The bottom cup 108 is then rotated about an axis that passes through the center of the spherical object O by the motor means 112, which is operative to control the amount of rotation of the spherical object O, at the second locating work station ST2. The line sensor camera means 34 images the spherical object O while it is rotated at least one complete revolution. The entire reference indicium I is now visible in the ST2 image 33 without being truncated by the edge of the image (see FIG. 4; see also discussion above with respect to FIGS. 3, 4). The processing unit 100 is then operated to manipulate the ST2 image 33 to locate and define the position and two-dimensional orientation of the reference indicium I on the surface of the spherical object O. The center of the reference indicium I is calculated as well as the angle thereof from the X reference axis, i.e., the two-dimensional orientation of the reference indicium I. From this information the processing unit 100 calculates the three Euler angles .phi, .theta, .psi necessary to rotate the spherical object O for orientation thereof so that the reference indicium I is located at a predetermined final position (with a predetermined final two-dimensional orientation), i.e., so that the target point of the spherical object O is aligned or prepositioned for additional processing such as printing, inspection, or some other type of operation (see discussion above with respect to FIG. 2 and the second locating work station ST2—see also FIG. 4).

Once the reference indicium is located as described in the preceding paragraphs, and the Euler angles phi, theta, and psi have been determined, the second processing work station ST2 then functions as the first orienting work station ST2. The motor means 112 is then operative to rotate the spherical object O about the same axis used to image it (see axis Z2 in FIGS. 1, 2) to move the reference indicium I through the predetermined angle phi to the first reference position 12 (see discussion above with respect to FIG. 1 and the first orienting work station ST2). This results in movement of the reference indicium I from the defined position 11 to the first reference position 12, which is located on the circle C on the surface of the spherical object O defined by the plane that contains the axis of rotation Z2 and which is perpendicular to the X axis of the reference coordinate system (see FIG. 1).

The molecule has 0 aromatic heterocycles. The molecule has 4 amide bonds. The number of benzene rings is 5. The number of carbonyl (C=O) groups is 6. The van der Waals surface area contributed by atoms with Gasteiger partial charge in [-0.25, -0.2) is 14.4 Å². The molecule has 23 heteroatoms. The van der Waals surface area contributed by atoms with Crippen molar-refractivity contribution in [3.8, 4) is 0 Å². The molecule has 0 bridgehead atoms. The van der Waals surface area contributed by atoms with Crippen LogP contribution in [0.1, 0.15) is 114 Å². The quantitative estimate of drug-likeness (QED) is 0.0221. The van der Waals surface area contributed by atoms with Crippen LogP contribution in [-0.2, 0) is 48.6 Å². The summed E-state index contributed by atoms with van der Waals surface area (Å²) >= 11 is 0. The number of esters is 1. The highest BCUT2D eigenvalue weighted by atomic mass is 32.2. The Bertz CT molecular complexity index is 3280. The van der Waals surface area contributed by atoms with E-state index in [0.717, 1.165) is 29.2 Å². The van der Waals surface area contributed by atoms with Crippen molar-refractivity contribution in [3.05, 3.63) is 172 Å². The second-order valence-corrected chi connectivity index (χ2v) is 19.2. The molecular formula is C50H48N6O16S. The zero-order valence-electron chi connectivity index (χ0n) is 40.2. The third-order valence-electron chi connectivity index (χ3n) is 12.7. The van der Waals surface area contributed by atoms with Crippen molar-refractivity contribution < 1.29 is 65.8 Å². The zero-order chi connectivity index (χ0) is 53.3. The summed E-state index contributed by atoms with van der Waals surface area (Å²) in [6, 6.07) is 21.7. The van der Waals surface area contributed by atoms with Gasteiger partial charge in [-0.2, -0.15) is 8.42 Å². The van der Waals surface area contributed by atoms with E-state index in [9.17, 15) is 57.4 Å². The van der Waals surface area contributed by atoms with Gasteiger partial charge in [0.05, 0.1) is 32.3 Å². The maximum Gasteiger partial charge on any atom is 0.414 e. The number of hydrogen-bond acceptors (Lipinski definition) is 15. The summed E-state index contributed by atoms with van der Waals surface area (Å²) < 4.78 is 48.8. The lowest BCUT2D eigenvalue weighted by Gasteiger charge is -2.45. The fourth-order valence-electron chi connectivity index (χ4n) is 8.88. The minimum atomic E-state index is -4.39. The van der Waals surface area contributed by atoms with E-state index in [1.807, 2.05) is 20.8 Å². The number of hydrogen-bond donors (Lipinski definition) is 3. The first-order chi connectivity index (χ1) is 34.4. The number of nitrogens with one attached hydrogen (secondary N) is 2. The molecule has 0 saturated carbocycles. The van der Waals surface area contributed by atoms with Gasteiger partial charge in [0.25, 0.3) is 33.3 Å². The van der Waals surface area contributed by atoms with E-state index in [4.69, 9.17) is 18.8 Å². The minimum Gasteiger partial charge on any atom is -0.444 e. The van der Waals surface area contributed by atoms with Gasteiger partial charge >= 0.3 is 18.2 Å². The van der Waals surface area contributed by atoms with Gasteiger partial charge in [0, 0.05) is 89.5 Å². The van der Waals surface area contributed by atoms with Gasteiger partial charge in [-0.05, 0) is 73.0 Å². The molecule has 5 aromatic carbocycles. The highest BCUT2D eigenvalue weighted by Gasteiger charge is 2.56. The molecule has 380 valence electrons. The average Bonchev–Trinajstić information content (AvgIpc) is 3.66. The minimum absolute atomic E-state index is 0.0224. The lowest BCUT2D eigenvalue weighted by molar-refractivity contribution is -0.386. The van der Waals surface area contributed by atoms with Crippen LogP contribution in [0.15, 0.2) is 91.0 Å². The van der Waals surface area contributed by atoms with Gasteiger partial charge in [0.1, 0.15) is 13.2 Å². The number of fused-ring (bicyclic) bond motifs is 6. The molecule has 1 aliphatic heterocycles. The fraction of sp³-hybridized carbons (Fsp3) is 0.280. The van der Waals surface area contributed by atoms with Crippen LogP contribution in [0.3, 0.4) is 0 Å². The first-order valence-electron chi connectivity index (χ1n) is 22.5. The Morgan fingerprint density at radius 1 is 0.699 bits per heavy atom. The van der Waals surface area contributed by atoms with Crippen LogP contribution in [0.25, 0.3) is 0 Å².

The spherical object O is then transported from the first orienting work station ST2 to the second orienting work station ST3 by retracting the upper cup 110 to “release” the spherical object O at the first orienting work station ST2 and transposing it with the transposing mechanism 80 disposed between the first orienting work station ST2 and the second orienting work station ST3, i.e., by pivoting the transposing mechanism 80 and the spherical object O together through a fixed arc of 90 degrees resulting in the spherical object O being placed on the bottom cup 116 of the second orienting work station ST3 of the apparatus 53. In this position at the second orienting work station ST3, the reference indicium I of the spherical object O is now located at the second reference position 14 illustrated in FIG. 1. The axis of rotation Z3 of the second orienting work station ST3 now passes through the center of the spherical object O at an angle that is perpendicular to the line where the axis of rotation of station ST2 passed through it (see axis Z3 in FIG. 1). The upper cup 118 is then operated to physically engage the spherical object O to hold it securely in the bottom cup 116. The transposing mechanism 80 releases the spherical object O and then pivots back to a vertical position midway between the first and second orienting work stations ST2, ST3. The center of the reference indicium I at the second reference position 14 is now located on the equator (or circle C) of the spherical object O due to the positioning done at the first orienting work station ST2 (see FIG. 1). The bottom cup 116 is then rotated about an axis Z3 that passes through the center of the spherical object O by the motor means 120. The angle that the spherical object O is rotated through is the predetermined angle .theta. calculated from the image that was acquired when the spherical object O was at the second locating work station ST2. An additional rotation of 90 degrees is added to the predetermined angle .theta so that the reference indicium I ends up at the third reference position 16 that lies on the plane defined by the axes of rotation of the second and third orienting work stations ST3, ST4 (see reference numeral 16 in FIG. 1 and the discussion relating thereto).